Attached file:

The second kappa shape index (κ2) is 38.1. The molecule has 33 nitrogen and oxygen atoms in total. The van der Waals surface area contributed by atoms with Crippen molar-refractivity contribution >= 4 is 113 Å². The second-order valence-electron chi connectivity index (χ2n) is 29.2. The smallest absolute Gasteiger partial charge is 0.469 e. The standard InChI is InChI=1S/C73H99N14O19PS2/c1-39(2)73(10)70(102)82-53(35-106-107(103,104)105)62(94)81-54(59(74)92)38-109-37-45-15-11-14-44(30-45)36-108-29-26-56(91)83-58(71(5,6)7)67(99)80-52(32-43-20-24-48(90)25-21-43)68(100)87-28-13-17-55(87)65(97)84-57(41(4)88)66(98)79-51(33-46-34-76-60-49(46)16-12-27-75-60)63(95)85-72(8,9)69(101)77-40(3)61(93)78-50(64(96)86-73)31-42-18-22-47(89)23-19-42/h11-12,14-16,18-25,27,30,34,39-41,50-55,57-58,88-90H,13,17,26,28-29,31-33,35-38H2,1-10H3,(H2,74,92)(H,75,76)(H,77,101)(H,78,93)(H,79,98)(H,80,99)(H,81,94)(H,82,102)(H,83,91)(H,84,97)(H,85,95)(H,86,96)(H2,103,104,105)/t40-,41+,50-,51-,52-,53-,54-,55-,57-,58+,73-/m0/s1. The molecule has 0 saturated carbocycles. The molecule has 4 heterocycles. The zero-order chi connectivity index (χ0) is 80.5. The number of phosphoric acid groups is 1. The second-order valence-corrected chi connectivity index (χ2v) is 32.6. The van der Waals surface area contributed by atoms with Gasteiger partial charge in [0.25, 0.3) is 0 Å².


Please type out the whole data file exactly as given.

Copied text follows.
The second kappa shape index (κ2) is 38.1. The molecule has 33 nitrogen and oxygen atoms in total. The van der Waals surface area contributed by atoms with Crippen molar-refractivity contribution >= 4 is 113 Å². The second-order valence-electron chi connectivity index (χ2n) is 29.2. The smallest absolute Gasteiger partial charge is 0.469 e. The standard InChI is InChI=1S/C73H99N14O19PS2/c1-39(2)73(10)70(102)82-53(35-106-107(103,104)105)62(94)81-54(59(74)92)38-109-37-45-15-11-14-44(30-45)36-108-29-26-56(91)83-58(71(5,6)7)67(99)80-52(32-43-20-24-48(90)25-21-43)68(100)87-28-13-17-55(87)65(97)84-57(41(4)88)66(98)79-51(33-46-34-76-60-49(46)16-12-27-75-60)63(95)85-72(8,9)69(101)77-40(3)61(93)78-50(64(96)86-73)31-42-18-22-47(89)23-19-42/h11-12,14-16,18-25,27,30,34,39-41,50-55,57-58,88-90H,13,17,26,28-29,31-33,35-38H2,1-10H3,(H2,74,92)(H,75,76)(H,77,101)(H,78,93)(H,79,98)(H,80,99)(H,81,94)(H,82,102)(H,83,91)(H,84,97)(H,85,95)(H,86,96)(H2,103,104,105)/t40-,41+,50-,51-,52-,53-,54-,55-,57-,58+,73-/m0/s1. The molecule has 0 saturated carbocycles. The molecule has 4 heterocycles. The zero-order chi connectivity index (χ0) is 80.5. The number of phosphoric acid groups is 1. The second-order valence-corrected chi connectivity index (χ2v) is 32.6. The van der Waals surface area contributed by atoms with Gasteiger partial charge in [0.25, 0.3) is 0 Å².